Sunday, January 07, 2007

#001 Arjuna- Selling old clothes

4-13-8, Sanskrit Verse
Virata Parva - Volume 4
Vaasaamsi parijiirn`aani
labdhaanyantaha puree Arjunaha
vikriin`aanascha sarveebhyaha
paamd`aveebhyaha prayachchati.

Arjuna used to sell (vikriin`aa) the old garments (vaasaamsi parijiirn`aani)
to all (sarveebhyaha)and give the money to his brothers (Pandavas).

*Great hero selling old clothes!
*Could have deposited the sales proceeds into the King's Treasury, if the sales was part of his official duties as dance teacher!

Jiiryamti api kaasht`haani daridraan`aam

Poor have the ability to digest even firewood.

CRITICAL REMARKS: This maxim has eternal value.


  1. I think pretty much all ancient writings were a form of propaganda. I guess we need to criticize them and expose them for what they are. But at the same time we need to take the good bits and celebrate them. Mahabharata, for example, is a philosophical treatise - it does give use some insight into how the ancients used to think. Ofcourse, it is full of bullshit. But still, it did define our society.

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  3. I find the Mahabharata very interesting. I especially like it when there are parallels between Hinduism and my own religion, Christianity. The sacrifice of Jantu is very reminiscent of Abraham sacrificing Isaac, although the outcome is quite different.

    One thing I can never quite understand is the position of Krishna. It seems as if some people in the story know all about him, and recognize that he is a god. But if that was known, then why would the evil characters like Duryodhan and Shakuni not take it into account? At times they seem to realize that he is special, but at other times they behave as if he is just a mortal, who can be tricked or intimidated or bought off like anyone else. When they are warned that opposing him is futile, they don't argue, but they go ahead and do it anyway.

    It's not the same as the reaction to Jesus - the whole point was that he was "in disguise" in a way, and very few believed that he was the Son of God. Krishna is much more open about it, demonstrating his power quite often, and yet people still don't react the way they should.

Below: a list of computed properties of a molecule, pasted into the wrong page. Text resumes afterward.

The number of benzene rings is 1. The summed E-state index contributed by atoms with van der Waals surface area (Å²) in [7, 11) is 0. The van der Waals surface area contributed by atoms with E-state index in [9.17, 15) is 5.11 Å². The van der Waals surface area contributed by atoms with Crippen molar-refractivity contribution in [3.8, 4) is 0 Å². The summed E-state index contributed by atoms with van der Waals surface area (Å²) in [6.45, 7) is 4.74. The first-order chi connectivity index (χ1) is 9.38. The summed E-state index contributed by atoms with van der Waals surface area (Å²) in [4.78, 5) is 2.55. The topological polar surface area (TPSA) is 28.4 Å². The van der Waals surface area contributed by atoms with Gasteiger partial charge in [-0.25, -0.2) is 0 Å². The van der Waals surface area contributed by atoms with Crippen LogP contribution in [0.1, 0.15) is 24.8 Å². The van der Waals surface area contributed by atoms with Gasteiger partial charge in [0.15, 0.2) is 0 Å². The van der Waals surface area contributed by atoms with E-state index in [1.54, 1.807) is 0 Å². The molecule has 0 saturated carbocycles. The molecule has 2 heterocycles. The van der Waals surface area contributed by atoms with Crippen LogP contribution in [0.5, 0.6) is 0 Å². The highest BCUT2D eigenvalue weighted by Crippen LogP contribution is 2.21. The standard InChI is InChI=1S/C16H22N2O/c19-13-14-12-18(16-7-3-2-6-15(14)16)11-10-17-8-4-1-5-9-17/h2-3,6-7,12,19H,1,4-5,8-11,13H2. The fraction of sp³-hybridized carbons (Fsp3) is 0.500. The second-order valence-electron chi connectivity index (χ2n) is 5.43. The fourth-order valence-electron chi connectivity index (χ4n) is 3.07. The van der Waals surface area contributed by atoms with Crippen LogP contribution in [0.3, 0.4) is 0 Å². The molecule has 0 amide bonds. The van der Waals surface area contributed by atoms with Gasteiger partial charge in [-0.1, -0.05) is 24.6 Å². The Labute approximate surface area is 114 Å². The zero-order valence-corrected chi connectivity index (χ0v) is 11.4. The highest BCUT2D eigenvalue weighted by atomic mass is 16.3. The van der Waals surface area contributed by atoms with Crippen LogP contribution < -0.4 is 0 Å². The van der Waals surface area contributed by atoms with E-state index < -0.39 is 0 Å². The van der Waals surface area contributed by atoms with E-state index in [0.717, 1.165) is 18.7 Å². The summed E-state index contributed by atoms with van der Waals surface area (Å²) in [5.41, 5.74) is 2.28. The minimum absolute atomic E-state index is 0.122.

4. To Mr(ms) Nikogetcat: Sir/Madam: There is every possibility of Ramayana, Mahabharata and the story of Jesus Christ being only fiction. My idea in writing about Ramayana and Mahabharata is only to identify the social environment prevailing during the first writing of the epics, and the subsequent insertions into it from time to time.
    Shirdi Sai Baba lived between 1850 and 1925 A.D. in Shirdi, Maharashtra, India. Not even hundred years. He has already been made God and temples are about a million in India. How fast miracles and stories spread around him, though he himself was an ordinary person. There is a proverb in Telugu language: "Idigo puli. Adigo Toka". Meaning: If somebody boasts that he has seen a tiger, others will say they have seen the tail. Rumors and fabrications spread so fast. The story about the resurrection of Jesus Christ also fall in the same category. Even if we assume that Krishna was a historic figure, he might have been a strong man in the court of a king. The court chroniclers and balladeers enlarged his personality to such a gianthood that the occupies the whole Universe. Mahabharata contains a number of interpolations, particularly those relating to Krishna.

  5. To: Dining philosopher. Sir: Thank u. I agree that it is necessary to see at good bits. I must say that these bits have already been extensively covered by scholars, researchers, religious preachers, poets, and everyody else. The bad bits are remaining because it does not pay to speak about them. If somebody raises these questions in religious conggregations, they are driven out. An objective assessment of a scripture becomes possible only when we view at all the facets surrounding its theme. Not just good things. Not just bad things. Sanskrit Vyasa Mahabharata contains about 115,000. It has been translated into almost all major world languages and Indian languages with substantial changes. The translations barely reflect the original story and one can never deduce what could have actually happened. Even the Sanskrit original has numerous insertions. By the time we reach the end (18th book) we forget what we have read in the first book.

    Living the life as stipulated in scriptures (including Bible and Mahabharata) is not possible. Because of practical difficulties. Because sometimes make us worse than what we currently are. In every case, we have to apply our mind, and then decide what is right and what is wrong.

    Anyway, I shall place before you shortly some discussions on what is good and not reasonable, based on the Mahabharata stories.


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